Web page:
Twitter co-founder and former CEO Jack Dorsey will be questioned on Tuesday morning by lawyers for the company and Elon Musk as part of the court fight over their $44 billion acquisition deal, according to a notice of a deposition filed Monday.
Dorsey — who stepped down as CEO of Twitter last November and remained on the board until late May — was previously subpoenaed by Musk’s team for a wide range of information, including all documents and communications regarding the merger agreement as well as those “reflecting, referring to, or relating to the impact or effect of false or spam accounts on Twitter’s business and operations.”
Musk in July moved to terminate the deal over claims that the company has misrepresented the number of fake and spam accounts on its platform, and Twitter (TWTR) quickly sued Musk to follow through with the agreement.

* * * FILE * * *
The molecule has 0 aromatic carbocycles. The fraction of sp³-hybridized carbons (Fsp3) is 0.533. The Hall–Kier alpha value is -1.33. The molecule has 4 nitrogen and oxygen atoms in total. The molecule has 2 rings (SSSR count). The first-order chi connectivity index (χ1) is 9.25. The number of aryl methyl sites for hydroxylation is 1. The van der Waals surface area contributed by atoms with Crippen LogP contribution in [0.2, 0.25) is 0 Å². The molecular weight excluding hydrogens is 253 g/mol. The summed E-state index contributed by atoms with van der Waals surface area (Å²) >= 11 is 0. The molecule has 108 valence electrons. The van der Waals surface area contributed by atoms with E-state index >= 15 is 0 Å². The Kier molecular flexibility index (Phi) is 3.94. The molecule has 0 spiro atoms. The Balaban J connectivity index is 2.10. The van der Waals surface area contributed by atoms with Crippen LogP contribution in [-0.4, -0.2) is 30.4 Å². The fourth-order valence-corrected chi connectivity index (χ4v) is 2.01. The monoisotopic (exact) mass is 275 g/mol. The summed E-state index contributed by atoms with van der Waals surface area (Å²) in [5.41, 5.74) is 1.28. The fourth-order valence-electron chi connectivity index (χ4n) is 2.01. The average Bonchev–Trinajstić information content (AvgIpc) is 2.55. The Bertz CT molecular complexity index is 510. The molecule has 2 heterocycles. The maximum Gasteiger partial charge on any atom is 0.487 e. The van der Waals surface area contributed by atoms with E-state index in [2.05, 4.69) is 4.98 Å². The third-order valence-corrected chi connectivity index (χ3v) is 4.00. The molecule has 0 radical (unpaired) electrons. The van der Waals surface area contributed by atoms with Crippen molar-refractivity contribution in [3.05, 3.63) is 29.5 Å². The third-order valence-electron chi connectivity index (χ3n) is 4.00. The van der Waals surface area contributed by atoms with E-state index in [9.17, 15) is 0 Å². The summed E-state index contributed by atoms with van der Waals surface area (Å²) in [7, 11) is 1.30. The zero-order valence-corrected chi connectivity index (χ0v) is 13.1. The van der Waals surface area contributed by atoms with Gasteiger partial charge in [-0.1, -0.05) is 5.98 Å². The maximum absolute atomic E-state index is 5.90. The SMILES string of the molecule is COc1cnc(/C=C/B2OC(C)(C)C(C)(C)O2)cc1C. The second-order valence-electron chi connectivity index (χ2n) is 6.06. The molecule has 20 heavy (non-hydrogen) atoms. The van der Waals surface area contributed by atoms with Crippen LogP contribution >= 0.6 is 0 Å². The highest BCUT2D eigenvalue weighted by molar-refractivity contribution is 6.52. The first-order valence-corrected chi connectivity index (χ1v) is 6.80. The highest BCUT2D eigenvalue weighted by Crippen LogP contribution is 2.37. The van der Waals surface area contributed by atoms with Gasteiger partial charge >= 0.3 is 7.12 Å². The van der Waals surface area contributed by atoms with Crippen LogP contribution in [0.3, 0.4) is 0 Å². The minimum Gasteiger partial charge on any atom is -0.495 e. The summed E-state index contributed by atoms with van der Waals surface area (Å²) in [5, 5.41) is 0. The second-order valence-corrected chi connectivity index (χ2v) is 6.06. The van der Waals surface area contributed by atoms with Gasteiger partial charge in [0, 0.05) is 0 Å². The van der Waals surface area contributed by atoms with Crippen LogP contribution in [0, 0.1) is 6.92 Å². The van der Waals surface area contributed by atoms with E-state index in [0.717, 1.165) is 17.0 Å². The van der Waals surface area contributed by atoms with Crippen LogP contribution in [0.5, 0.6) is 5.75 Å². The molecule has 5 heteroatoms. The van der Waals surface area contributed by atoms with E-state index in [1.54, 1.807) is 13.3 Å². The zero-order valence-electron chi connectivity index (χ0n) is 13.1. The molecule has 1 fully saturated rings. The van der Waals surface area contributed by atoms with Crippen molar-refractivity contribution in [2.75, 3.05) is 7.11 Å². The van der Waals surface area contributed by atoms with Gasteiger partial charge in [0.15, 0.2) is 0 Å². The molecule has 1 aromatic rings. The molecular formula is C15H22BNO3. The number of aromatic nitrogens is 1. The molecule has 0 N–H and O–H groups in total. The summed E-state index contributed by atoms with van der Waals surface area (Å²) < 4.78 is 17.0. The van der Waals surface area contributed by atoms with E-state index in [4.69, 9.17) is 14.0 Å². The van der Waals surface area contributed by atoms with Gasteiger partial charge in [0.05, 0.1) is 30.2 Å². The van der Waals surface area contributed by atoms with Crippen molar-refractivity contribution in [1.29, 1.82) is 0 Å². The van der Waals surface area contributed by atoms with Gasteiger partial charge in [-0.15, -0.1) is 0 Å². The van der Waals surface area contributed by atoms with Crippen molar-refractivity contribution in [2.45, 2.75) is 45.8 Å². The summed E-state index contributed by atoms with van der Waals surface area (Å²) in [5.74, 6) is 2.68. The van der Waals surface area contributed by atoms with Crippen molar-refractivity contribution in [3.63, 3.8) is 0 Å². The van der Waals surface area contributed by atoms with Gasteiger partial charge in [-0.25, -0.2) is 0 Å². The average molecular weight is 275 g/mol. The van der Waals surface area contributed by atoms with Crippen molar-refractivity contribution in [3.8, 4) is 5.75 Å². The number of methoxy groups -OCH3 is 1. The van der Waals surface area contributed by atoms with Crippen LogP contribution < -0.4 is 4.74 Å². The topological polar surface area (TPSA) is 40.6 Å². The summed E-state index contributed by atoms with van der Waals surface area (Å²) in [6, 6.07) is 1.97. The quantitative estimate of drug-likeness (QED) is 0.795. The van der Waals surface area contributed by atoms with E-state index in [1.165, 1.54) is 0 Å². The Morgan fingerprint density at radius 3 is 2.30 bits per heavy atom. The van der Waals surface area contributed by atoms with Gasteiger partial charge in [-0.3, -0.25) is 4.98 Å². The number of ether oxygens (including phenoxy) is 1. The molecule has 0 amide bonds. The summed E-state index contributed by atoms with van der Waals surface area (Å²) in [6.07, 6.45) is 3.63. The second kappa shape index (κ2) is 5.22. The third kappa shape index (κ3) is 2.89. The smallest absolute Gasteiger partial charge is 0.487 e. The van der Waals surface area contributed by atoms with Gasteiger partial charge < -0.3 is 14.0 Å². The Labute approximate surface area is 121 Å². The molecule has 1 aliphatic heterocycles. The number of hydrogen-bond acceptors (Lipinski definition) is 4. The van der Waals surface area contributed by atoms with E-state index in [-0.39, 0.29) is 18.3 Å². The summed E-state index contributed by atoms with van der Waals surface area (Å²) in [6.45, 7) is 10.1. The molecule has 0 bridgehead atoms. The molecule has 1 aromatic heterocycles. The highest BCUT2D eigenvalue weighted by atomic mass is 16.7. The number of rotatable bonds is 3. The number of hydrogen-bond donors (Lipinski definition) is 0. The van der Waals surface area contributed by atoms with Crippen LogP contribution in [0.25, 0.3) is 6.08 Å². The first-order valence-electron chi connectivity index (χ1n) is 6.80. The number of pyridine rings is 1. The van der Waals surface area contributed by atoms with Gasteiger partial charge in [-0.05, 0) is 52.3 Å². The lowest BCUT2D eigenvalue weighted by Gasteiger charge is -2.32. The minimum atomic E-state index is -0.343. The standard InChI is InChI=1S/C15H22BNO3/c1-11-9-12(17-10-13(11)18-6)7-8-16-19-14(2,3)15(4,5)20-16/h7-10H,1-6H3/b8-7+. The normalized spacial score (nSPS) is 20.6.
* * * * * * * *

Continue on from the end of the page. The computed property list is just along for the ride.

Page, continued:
Prior to Musk’s move to end the deal, Dorsey had spoken positively about the prospect of a Musk takeover of Twitter. Shortly after the acquisition was announced, Dorsey tweeted: “Elon is the unique solution I trust. I trust his mission to extend the light of consciousness.”
The deposition comes as Musk’s team expands its case against Twitter. A judge earlier this month ruled Musk could add to his claims based on the whistleblower disclosure by former Twitter head of security Peiter Zatko, who accuses the company of serious security vulnerabilities that put its users, investors and US national security at risk.
Last week, Musk’s team publicly filed its updated counterclaims, which allege that Zatko’s disclosure and the events surrounding it “have revealed that the misrepresentations regarding mDAU [monetizable daily active users] were only one component of a broader conspiracy among Twitter executives to deceive the public, its investors, and the government about the dysfunction at the heart of the company.”
Twitter has said that Zatko’s claims paint a “false narrative” of the company and that Musk’s claims are “factually inaccurate, legally insufficient and commercially irrelevant.”
The two parties are set to begin a five-day trial over the dispute on October 17.